“The human form is arguably the most difficult subject for an artist to render,” writes author and experienced art model, Andrew Cahner. “A landscape drawn a little inaccurately will still look like a landscape, but an error in depicting a human likeness will not look right.” Capturing an emotional quality is even more challenging, writes Cahner, adding that mastering figure drawing skills prepares artists to draw all other subjects with ease.
Given the importance of live models to this endeavor, it is strange that so little attention has been paid to their training and that few resources exist to orient art school faculty, art model coordinators, and artists themselves.
Cahner, an experienced professional art model, has ably filled the gap with The Art Model’s Handbook; going beyond basic modeling and drawing terminology and technique, he describes how the model is an active participant in the creative process of figurative artists, providing not just a visual reference, but also serving as a source of inspiration.
Recognizing that, especially in American culture, body issues can deter potentially great models from ever pursuing the career, Cahner explains the difference between fashion modeling, with its need for models whose bodies share a particular idealized form, and art modeling, which requires people of all sizes, shapes, ages, and races.
With sensitivity and skill, the author describes what the figure drawing experience is like for both models and artists, and establishes the parameters of mutual respect and concern that must exist between them. He also deals with most of the awkward or unfortunate situations that might cause a model distress, or even put him or her in danger, and offers guidance on precautions that would minimize discomfort and risk.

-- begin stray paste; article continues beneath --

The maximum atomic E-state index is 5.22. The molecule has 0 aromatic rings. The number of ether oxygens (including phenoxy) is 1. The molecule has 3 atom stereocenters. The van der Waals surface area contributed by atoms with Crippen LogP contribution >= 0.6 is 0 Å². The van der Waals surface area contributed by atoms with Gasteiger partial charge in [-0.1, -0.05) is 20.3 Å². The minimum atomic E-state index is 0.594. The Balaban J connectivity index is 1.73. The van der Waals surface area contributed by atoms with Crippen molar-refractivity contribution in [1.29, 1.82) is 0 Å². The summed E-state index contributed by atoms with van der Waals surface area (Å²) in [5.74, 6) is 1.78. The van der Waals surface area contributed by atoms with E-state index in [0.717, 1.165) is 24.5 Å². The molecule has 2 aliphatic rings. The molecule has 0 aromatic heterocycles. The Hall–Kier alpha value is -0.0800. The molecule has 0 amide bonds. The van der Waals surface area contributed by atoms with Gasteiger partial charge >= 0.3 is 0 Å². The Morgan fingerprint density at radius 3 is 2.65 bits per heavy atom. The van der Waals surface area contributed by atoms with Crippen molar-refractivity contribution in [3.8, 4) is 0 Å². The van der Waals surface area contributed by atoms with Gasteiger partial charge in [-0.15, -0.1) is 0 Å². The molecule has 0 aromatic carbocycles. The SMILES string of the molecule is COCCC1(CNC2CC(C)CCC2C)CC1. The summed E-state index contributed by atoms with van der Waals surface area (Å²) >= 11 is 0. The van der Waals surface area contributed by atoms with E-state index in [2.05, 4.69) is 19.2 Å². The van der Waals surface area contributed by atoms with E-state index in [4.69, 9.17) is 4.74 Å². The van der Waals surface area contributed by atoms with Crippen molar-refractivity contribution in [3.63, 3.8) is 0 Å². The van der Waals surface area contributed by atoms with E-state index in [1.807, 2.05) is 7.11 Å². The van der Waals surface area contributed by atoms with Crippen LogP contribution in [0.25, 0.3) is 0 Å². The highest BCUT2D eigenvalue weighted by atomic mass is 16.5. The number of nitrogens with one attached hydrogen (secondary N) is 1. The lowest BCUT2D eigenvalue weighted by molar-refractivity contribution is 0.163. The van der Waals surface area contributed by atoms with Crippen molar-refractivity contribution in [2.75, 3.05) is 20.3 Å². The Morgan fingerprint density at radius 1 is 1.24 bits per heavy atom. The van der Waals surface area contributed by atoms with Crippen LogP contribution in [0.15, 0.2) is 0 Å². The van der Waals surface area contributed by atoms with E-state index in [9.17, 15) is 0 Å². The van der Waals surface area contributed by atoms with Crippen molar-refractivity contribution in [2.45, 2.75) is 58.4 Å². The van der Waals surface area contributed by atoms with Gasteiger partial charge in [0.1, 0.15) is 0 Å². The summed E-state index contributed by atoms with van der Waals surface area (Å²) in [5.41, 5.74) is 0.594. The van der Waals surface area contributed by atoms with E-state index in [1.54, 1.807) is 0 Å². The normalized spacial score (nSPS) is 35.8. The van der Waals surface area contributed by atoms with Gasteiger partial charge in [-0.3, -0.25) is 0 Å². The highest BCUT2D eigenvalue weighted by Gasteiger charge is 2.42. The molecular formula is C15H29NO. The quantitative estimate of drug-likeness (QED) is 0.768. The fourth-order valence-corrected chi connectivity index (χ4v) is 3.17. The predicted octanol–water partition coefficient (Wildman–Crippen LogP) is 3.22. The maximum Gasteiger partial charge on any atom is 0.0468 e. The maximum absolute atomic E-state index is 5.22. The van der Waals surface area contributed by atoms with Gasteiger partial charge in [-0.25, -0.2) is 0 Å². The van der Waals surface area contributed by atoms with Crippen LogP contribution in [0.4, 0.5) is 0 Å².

Including such information as exactly what should be in a prepared model’s “model bag,” how to come up with interesting (and “holdable”) poses, guidelines for the clothed or costumed model, ideas for the use of props, information on exactly what is expected of both artists and models in a life drawing session, sample contracts, and pay scales in various parts of the country, Cahner’s work provides an excellent and much-needed resource for models, schools, instructors, artists, art students, photographers, and model coordinators. Illustrations and interviews with artists and models enliven the text; models describe their joy in being part of the creative process, and artists reveal that they seek out life drawing because, as artist Antoine de Villiers says, “there is nothing more sensitive, powerful, and honest than the nude human figure.”
Review date: March 2010.
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